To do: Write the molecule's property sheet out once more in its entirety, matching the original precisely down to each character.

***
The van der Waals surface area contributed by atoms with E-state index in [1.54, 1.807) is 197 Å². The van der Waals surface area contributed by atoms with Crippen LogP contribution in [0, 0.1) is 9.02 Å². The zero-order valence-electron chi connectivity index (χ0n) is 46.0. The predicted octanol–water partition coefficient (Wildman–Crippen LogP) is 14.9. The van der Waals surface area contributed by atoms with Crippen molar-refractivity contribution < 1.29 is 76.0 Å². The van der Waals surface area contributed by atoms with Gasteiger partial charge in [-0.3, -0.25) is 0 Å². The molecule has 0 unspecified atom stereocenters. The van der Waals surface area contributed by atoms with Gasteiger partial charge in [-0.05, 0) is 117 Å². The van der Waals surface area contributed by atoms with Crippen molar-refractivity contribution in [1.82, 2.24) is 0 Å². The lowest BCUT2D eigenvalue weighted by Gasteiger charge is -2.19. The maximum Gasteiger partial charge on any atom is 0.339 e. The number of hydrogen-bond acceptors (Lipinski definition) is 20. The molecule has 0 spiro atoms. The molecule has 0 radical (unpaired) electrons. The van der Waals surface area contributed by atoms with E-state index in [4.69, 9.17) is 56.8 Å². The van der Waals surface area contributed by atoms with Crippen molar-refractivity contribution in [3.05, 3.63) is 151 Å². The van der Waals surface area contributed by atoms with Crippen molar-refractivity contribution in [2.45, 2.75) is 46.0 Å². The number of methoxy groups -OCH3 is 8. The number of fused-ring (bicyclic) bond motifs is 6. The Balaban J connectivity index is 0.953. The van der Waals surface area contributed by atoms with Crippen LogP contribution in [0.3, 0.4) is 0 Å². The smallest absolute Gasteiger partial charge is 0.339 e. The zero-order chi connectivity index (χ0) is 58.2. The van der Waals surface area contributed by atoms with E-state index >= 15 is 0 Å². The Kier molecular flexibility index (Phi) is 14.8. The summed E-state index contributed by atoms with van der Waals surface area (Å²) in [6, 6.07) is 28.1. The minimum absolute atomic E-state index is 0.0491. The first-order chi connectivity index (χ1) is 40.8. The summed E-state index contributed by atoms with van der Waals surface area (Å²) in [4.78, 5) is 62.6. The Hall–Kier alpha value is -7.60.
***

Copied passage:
The van der Waals surface area contributed by atoms with E-state index in [1.54, 1.807) is 197 Å². The van der Waals surface area contributed by atoms with Crippen LogP contribution in [0, 0.1) is 9.02 Å². The zero-order valence-electron chi connectivity index (χ0n) is 46.0. The predicted octanol–water partition coefficient (Wildman–Crippen LogP) is 14.9. The van der Waals surface area contributed by atoms with Crippen molar-refractivity contribution < 1.29 is 76.0 Å². The van der Waals surface area contributed by atoms with Gasteiger partial charge in [-0.3, -0.25) is 0 Å². The molecule has 0 unspecified atom stereocenters. The van der Waals surface area contributed by atoms with Gasteiger partial charge in [-0.05, 0) is 117 Å². The van der Waals surface area contributed by atoms with Crippen molar-refractivity contribution in [1.82, 2.24) is 0 Å². The lowest BCUT2D eigenvalue weighted by Gasteiger charge is -2.19. The maximum Gasteiger partial charge on any atom is 0.339 e. The number of hydrogen-bond acceptors (Lipinski definition) is 20. The molecule has 0 spiro atoms. The molecule has 0 radical (unpaired) electrons. The van der Waals surface area contributed by atoms with E-state index in [4.69, 9.17) is 56.8 Å². The van der Waals surface area contributed by atoms with Crippen molar-refractivity contribution in [3.05, 3.63) is 151 Å². The van der Waals surface area contributed by atoms with Crippen molar-refractivity contribution in [2.45, 2.75) is 46.0 Å². The number of methoxy groups -OCH3 is 8. The number of fused-ring (bicyclic) bond motifs is 6. The Balaban J connectivity index is 0.953. The van der Waals surface area contributed by atoms with Crippen LogP contribution in [0.3, 0.4) is 0 Å². The smallest absolute Gasteiger partial charge is 0.339 e. The zero-order chi connectivity index (χ0) is 58.2. The van der Waals surface area contributed by atoms with E-state index >= 15 is 0 Å². The Kier molecular flexibility index (Phi) is 14.8. The summed E-state index contributed by atoms with van der Waals surface area (Å²) in [6, 6.07) is 28.1. The minimum absolute atomic E-state index is 0.0491. The first-order chi connectivity index (χ1) is 40.8. The summed E-state index contributed by atoms with van der Waals surface area (Å²) in [4.78, 5) is 62.6. The Hall–Kier alpha value is -7.60.